Hindutva And Hindu Dharma

Hindutva And Hindu Dharma

Hindutva And Hindu Dharma

The word Hindutva means the essence of being a Hindu. In other words, it means the essence of Hindu Dharma. However, lately, politics and the western media have degraded Hindutva to mean Hindu nationalism.

Hindu Dharma is better known as the Sanātana Dharma. Sanātana means eternal. Dharma stands for the eternal truth, the rules of the cosmic reality. Therefore, Dharma is universal. Sanātana Dharma is, therefore, a universal and eternal religion.

Unlike other major religions like Christianity and Buddhism, there is no one founder of Hindu Dharma. Almost every religion has a single book that the followers regard as sacred. On the other hand, Hindu Dharma has many sacred scriptures like the Upanishads, the Vedas, the Puranas, Bhagavad Gita, Ramayana, etc. There are many commentaries written on these scriptures by other saints. The commentaries and explanations are also considered sacred.

Hindus consider every living and non-living thing in this world as the representation of the Supreme Reality. Accordingly, Namaste, the Hindu way of greeting, is essentially the acknowledgment of the Divine within the person being greeted. Therefore, the Hindus see the Supreme Reality in every human. And, due to their sacred regard for nature, they consider many rivers and animals also as sacred.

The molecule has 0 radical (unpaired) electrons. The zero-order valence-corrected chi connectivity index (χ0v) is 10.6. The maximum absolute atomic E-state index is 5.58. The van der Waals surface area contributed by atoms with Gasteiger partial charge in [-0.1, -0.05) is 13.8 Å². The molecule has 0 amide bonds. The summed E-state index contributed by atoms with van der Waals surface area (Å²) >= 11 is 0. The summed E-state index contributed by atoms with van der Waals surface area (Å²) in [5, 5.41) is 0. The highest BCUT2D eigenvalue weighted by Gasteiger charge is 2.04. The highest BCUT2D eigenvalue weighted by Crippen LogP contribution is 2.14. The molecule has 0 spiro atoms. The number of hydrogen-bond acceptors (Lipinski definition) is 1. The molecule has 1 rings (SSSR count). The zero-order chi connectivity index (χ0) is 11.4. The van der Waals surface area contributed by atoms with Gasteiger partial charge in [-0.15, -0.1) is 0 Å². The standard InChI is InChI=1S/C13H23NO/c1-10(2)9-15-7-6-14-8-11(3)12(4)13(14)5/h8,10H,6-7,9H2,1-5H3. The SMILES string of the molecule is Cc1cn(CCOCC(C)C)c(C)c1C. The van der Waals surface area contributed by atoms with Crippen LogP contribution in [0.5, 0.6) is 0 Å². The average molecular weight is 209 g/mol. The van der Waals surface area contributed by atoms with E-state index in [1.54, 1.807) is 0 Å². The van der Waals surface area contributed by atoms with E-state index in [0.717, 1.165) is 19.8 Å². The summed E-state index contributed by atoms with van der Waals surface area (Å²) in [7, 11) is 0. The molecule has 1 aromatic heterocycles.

Some major religions require their followers to worship several times every day or donate a part of their income to religious organizations besides many other restrictions. Hindu Dharma, on the other hand, has no restriction. A Hindu is free to worship or not worship. One can worship anything or any form. While questioning the text of other religions’ sacred books can be considered blasphemy, the Hindus are encouraged to question and not just believe until it is their own experience.

It is no wonder while the invaders and crusaders of the other religions occupied India to spread their fanaticism, the Hindus never invaded another country. That is because they follow the principle of Vasudhaiva Kutumbakam, which means the whole world is my family.

If Hindus greet everyone with a Namaste and consider the whole world as part of their own family, where is nationalism in their actions? There is no discrimination in Vasudhaiva Kutumbakam. There is no restriction on what religion or beliefs others have. They are all considered worthy of Namaste and Vasudhaiva Kutumbakam.

The eternal Dharma, the Vedic wisdom, the people who consider every part of nature as Divine and believe in Vasudhaiva Kutumbakam, define Hindutva.

Unfortunately, the unsuspecting and peace-loving nature of the Hindus made them vulnerable to foreign invasions. As a result, the Muslim invaders and the British ruled over India for more than a thousand years. The invaders demolished the ancient Hindu temples. The modern Hindus are aware and would not want that vulnerability to be there again.

The rise of the Taliban and jihadism in the neighboring countries has put India’s Hindus on alert. They are now preparing against those threats to prevent history from being repeated. The biased interests have therefore started equating this preparedness with nationalism. If your home has been attacked once, and if the same threats are raising their heads again, would you not take steps to protect yourself?